Date: 28 June 2016, from 10:00 to 18:00
Venue: Het Spaansche Hof, Westeinde 12, 2512 HD The Hague, Netherland
The Case Matrix Network is organising a conference on “Strengthening National Justice for Core International Crimes: Laws, Procedures and Practices in an Age of Legal Pluralism”. This conference will analyse some of the challenges faced by national and international criminal justice actors, who are working at different stages of accountability processes, as well as the measures being taken to address them.
For further information and to register, you can visit the conference webpage.
Over the past decades, international criminal tribunals and courts have convicted over 150 perpetrators of genocide, crimes against humanity and war crimes. International convicts serve their sentences in numerous countries all over the world, from Mali to Sweden, from Benin to Estonia.
Whereas international criminal tribunals aim to rehabilitate perpetrators of international crimes and cite rehabilitation in their case-law as one of the sentencing goals and a criterion for early release, recent publications indicate that this ulterior aspiration in reality seems to be devoid of a clear conceptualization, thought through objectives and consistent implementation. In the future the International Criminal Court as well as domestic jurisdictions prosecuting perpetrators of international crimes will continue to be confronted with the question of whether, how, and to what extent, to rehabilitate perpetrators of war crimes, crimes against humanity and genocide.
This interdisciplinary seminar brings together scholars and practitioners working on issues of relevance to this intricate and underexplored issue: (i) perpetrators of international crimes; (ii) sentencing and enforcement of sentences at the international criminal courts and tribunals and at domestic courts prosecuting war criminals and finally (iii) rehabilitation interventions for “conventional” offender. The first seminar of its kind, it explores the rationale to rehabilitate these individuals, evaluates past and present practices and searches avenues for improvement.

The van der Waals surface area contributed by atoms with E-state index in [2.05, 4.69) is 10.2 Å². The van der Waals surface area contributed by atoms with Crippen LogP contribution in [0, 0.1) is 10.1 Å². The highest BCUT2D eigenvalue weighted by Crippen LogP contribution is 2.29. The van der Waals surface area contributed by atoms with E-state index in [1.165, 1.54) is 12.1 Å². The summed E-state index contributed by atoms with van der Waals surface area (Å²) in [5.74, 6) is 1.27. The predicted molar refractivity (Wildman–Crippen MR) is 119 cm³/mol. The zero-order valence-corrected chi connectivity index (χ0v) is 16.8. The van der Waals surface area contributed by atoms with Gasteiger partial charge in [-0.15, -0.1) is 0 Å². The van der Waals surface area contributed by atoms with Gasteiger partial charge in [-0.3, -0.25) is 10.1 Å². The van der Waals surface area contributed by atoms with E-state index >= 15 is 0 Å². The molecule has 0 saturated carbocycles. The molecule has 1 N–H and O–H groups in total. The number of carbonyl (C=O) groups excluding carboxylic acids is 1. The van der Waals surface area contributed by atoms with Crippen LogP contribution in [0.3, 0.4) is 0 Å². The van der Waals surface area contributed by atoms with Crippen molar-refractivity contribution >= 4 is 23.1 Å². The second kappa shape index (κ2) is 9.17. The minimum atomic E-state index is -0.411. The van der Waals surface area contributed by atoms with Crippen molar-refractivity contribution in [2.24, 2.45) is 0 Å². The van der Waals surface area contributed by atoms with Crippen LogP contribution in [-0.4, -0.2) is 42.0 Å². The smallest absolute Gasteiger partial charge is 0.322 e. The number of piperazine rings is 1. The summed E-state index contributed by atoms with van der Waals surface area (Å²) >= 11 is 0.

- The programme of the seminar can be found here
- Attendance is free
- The number of participants is limited
- Register before 20 November by filling out this registration form
Date: 12 – 31 July 2015
Venue: Graduate School of Social Sciences, University of Amsterdam
The Twentieth Century was considered, by many scholars who study political violence, the century of genocide with the Holocaust as the epitome of industrial and mechanical violence. Yet there were many genocides before and after that.
The question rises what is genocide? How does it differ from other forms of collective violence? What triggers genocide? Why are the acts during genocide so gruesome? What is the cultural of genocide? What are the consequences of its legal definition? Why do people perpetuate genocide?
These and more questions will be answered during this course. We will thereby not only look at familiar cases of genocide, like the Holocaust, Rwanda and Srebenica, but also hidden and unknown genocides and the mass atrocities happening right now in South Sudan, Central Africa and Syria/ North Iraq. This course will give you an analytical model to understand and study genocide and measure proper interventions. Continue reading
Senegalese authorities have ruled on Friday 13 February that Hissène Habré, a former President of Chad, will stand trial to face charges of crimes against humanity, war crimes and torture.
The Extraordinary African Chambers, an internationally backed court, was set up by Senegal and the African Union in February 2013 to prosecute “the person or persons most responsible” for international crimes committed in Chad during Habré’s eight-year rule.
After a 19-month investigation, a four-judge panel revealed that there was sufficient evidence that serious breaches of international law were committed during Habré’s presidency, which lasted from 1982 to 1990.
According to a 1992 Chadian Truth Commission, Habré’s government was responsible for conducting 40,000 political murders and systematically torturing more than 20,000. The government periodically targeted various ethnic groups such as the Hadjerai and the Zaghawa, killing and arresting group members en masse when it was perceived that their leaders posed a threat to Habré’s rule. Continue reading